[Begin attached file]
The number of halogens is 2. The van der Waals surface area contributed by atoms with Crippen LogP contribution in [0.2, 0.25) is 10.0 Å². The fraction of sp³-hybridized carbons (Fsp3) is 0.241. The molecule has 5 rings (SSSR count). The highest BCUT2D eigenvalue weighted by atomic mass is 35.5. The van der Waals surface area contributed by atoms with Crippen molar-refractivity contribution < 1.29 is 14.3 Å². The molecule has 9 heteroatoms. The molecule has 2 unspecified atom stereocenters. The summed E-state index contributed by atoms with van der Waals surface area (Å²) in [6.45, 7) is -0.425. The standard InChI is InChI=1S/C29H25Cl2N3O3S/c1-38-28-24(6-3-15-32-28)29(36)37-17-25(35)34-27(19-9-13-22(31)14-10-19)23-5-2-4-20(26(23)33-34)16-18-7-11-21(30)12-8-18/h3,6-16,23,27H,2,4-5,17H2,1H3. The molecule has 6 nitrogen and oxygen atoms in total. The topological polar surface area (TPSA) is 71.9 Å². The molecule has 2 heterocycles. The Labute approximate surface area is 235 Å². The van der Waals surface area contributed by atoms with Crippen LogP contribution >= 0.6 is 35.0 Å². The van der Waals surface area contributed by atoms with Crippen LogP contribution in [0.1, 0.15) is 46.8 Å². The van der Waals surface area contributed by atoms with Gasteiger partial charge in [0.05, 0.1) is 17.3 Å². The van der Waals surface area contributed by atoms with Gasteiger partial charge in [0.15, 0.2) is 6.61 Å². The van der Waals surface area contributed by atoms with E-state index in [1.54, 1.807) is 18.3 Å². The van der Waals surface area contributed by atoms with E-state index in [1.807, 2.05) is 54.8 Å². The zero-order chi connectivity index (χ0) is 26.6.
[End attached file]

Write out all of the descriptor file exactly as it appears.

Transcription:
The number of halogens is 2. The van der Waals surface area contributed by atoms with Crippen LogP contribution in [0.2, 0.25) is 10.0 Å². The fraction of sp³-hybridized carbons (Fsp3) is 0.241. The molecule has 5 rings (SSSR count). The highest BCUT2D eigenvalue weighted by atomic mass is 35.5. The van der Waals surface area contributed by atoms with Crippen molar-refractivity contribution < 1.29 is 14.3 Å². The molecule has 9 heteroatoms. The molecule has 2 unspecified atom stereocenters. The summed E-state index contributed by atoms with van der Waals surface area (Å²) in [6.45, 7) is -0.425. The standard InChI is InChI=1S/C29H25Cl2N3O3S/c1-38-28-24(6-3-15-32-28)29(36)37-17-25(35)34-27(19-9-13-22(31)14-10-19)23-5-2-4-20(26(23)33-34)16-18-7-11-21(30)12-8-18/h3,6-16,23,27H,2,4-5,17H2,1H3. The molecule has 6 nitrogen and oxygen atoms in total. The topological polar surface area (TPSA) is 71.9 Å². The molecule has 2 heterocycles. The Labute approximate surface area is 235 Å². The van der Waals surface area contributed by atoms with Crippen LogP contribution >= 0.6 is 35.0 Å². The van der Waals surface area contributed by atoms with Crippen LogP contribution in [0.1, 0.15) is 46.8 Å². The van der Waals surface area contributed by atoms with Gasteiger partial charge in [0.05, 0.1) is 17.3 Å². The van der Waals surface area contributed by atoms with Gasteiger partial charge in [0.15, 0.2) is 6.61 Å². The van der Waals surface area contributed by atoms with E-state index in [1.54, 1.807) is 18.3 Å². The van der Waals surface area contributed by atoms with E-state index in [1.807, 2.05) is 54.8 Å². The zero-order chi connectivity index (χ0) is 26.6.